In 1996, Committee C01 developed ASTM C 1329 for use in demanding structural applications. Mortar cement is similar to masonry cement, except the standard has lower maximum air content limits and has a minimum flexural bond strength criteria as determined using standard concrete masonry testing units. The minimum flexural bond strength criteria were established to ensure comparable bond strength performance to conventional non-air-entrained cement-lime mortars.

Lime — While straight sand-lime mortars had been used in previous centuries, by the 1930s the use of mixtures of portland cement, lime, sand, and water had become the norm. A primary function of lime in cement-lime mortar was and is to provide desired workability in the plastic mortar. Significant advances in lime production technology during the 1930s and 1940s also influenced the development of C12 standards for mortar and C07 standards for lime used in mortar. Traditionally, lime was either delivered to the job site as quicklime (primarily calcium and magnesium oxide), slaked (mixed with water in a process that generates considerable heat and results in formation of calcium hydroxide) to produce lime putty, and stored on site for a period of time (usually more than a day and less than a week), or it was delivered as a dry hydrate and soaked with water on site to produce a lime putty. However, development of efficient pressure hydration technology enabled the use of dry hydrated limes in mortars without prior soaking to form lime putty. In 1946, Committee C07 published ASTM C 207-46T, which included designations for Type N (normal) and Type S (special) hydrated lime in response to the rapid application of the technology and market performance needs. Type S hydrated lime included a maximum limit of 8 percent unhydrated oxides to ensure soundness as well as plasticity and water retention criteria.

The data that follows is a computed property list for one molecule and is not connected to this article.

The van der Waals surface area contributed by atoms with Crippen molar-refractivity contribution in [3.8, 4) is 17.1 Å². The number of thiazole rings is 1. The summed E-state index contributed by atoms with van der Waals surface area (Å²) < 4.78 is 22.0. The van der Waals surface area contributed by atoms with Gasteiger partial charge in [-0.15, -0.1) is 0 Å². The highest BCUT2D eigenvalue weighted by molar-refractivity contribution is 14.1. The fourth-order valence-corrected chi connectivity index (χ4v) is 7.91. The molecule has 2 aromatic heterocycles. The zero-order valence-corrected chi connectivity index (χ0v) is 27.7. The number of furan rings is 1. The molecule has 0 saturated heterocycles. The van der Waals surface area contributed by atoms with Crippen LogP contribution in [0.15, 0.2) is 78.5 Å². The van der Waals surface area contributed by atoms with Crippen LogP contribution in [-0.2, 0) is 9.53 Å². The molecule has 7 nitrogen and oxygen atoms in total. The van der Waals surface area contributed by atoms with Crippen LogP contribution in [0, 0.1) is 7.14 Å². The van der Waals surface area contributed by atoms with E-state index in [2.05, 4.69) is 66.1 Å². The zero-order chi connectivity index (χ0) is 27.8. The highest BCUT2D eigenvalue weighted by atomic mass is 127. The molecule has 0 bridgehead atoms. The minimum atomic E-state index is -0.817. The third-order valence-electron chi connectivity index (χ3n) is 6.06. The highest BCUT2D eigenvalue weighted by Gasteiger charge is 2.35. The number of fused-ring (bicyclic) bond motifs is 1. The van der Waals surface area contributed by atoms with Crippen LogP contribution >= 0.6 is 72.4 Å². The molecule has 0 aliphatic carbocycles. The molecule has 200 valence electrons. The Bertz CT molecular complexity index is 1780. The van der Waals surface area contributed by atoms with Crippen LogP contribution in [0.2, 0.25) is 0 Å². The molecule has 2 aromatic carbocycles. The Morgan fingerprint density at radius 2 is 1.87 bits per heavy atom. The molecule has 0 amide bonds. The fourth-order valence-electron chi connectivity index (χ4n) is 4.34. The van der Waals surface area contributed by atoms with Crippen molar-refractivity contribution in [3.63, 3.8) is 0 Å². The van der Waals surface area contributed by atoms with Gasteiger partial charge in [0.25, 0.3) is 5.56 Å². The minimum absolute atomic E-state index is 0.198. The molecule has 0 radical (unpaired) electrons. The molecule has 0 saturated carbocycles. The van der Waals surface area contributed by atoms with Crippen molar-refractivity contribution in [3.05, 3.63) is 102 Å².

The current edition of ASTM C 207 includes designations for Type N (normal), Type S (special), Type NA (normal air-entraining), and Type SA (special air-entraining) limes. It should be noted that ASTM C 207 Type N and S designations for lime precede and do not relate to current ASTM C 270 mortar type designations. Type S lime is generally preferred for use in masonry mortar, although Type N is permitted by ASTM C 270 if shown by test or service record not to be detrimental to soundness of mortar.